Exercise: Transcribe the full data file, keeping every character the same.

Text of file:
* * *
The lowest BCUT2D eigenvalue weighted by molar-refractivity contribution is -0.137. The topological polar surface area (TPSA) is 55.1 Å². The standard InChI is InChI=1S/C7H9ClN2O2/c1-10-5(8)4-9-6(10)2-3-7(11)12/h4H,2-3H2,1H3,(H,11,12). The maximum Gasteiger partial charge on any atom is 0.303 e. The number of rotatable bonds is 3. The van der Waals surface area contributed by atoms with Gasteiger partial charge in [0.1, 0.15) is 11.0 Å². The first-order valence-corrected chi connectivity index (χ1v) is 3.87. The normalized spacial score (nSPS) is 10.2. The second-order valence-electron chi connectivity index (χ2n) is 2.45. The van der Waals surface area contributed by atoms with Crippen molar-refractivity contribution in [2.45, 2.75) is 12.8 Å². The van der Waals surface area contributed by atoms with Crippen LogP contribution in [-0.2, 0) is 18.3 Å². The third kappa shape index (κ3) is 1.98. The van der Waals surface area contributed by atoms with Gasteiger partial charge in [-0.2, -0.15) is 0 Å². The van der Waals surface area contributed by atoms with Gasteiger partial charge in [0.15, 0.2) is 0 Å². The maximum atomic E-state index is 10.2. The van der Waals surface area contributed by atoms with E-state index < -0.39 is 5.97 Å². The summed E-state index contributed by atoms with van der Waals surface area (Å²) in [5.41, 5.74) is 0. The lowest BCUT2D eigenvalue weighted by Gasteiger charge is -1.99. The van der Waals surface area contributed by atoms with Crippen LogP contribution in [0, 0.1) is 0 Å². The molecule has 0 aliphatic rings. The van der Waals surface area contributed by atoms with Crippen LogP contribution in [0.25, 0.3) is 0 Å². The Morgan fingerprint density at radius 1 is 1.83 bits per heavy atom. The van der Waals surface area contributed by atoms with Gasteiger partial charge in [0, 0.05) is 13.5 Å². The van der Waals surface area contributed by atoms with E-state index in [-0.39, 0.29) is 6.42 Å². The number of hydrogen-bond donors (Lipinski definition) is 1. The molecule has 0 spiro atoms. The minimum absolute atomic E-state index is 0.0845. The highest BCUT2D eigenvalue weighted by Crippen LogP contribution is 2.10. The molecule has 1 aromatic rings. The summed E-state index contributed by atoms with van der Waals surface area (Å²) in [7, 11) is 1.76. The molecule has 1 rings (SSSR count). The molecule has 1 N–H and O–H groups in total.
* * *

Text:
The lowest BCUT2D eigenvalue weighted by molar-refractivity contribution is -0.137. The topological polar surface area (TPSA) is 55.1 Å². The standard InChI is InChI=1S/C7H9ClN2O2/c1-10-5(8)4-9-6(10)2-3-7(11)12/h4H,2-3H2,1H3,(H,11,12). The maximum Gasteiger partial charge on any atom is 0.303 e. The number of rotatable bonds is 3. The van der Waals surface area contributed by atoms with Gasteiger partial charge in [0.1, 0.15) is 11.0 Å². The first-order valence-corrected chi connectivity index (χ1v) is 3.87. The normalized spacial score (nSPS) is 10.2. The second-order valence-electron chi connectivity index (χ2n) is 2.45. The van der Waals surface area contributed by atoms with Crippen molar-refractivity contribution in [2.45, 2.75) is 12.8 Å². The van der Waals surface area contributed by atoms with Crippen LogP contribution in [-0.2, 0) is 18.3 Å². The third kappa shape index (κ3) is 1.98. The van der Waals surface area contributed by atoms with Gasteiger partial charge in [-0.2, -0.15) is 0 Å². The van der Waals surface area contributed by atoms with Gasteiger partial charge in [0.15, 0.2) is 0 Å². The maximum atomic E-state index is 10.2. The van der Waals surface area contributed by atoms with E-state index < -0.39 is 5.97 Å². The summed E-state index contributed by atoms with van der Waals surface area (Å²) in [5.41, 5.74) is 0. The lowest BCUT2D eigenvalue weighted by Gasteiger charge is -1.99. The van der Waals surface area contributed by atoms with Crippen LogP contribution in [0, 0.1) is 0 Å². The molecule has 0 aliphatic rings. The van der Waals surface area contributed by atoms with Crippen LogP contribution in [0.25, 0.3) is 0 Å². The Morgan fingerprint density at radius 1 is 1.83 bits per heavy atom. The van der Waals surface area contributed by atoms with Gasteiger partial charge in [0, 0.05) is 13.5 Å². The van der Waals surface area contributed by atoms with E-state index in [-0.39, 0.29) is 6.42 Å². The number of hydrogen-bond donors (Lipinski definition) is 1. The molecule has 0 spiro atoms. The minimum absolute atomic E-state index is 0.0845. The highest BCUT2D eigenvalue weighted by Crippen LogP contribution is 2.10. The molecule has 1 aromatic rings. The summed E-state index contributed by atoms with van der Waals surface area (Å²) in [7, 11) is 1.76. The molecule has 1 rings (SSSR count). The molecule has 1 N–H and O–H groups in total.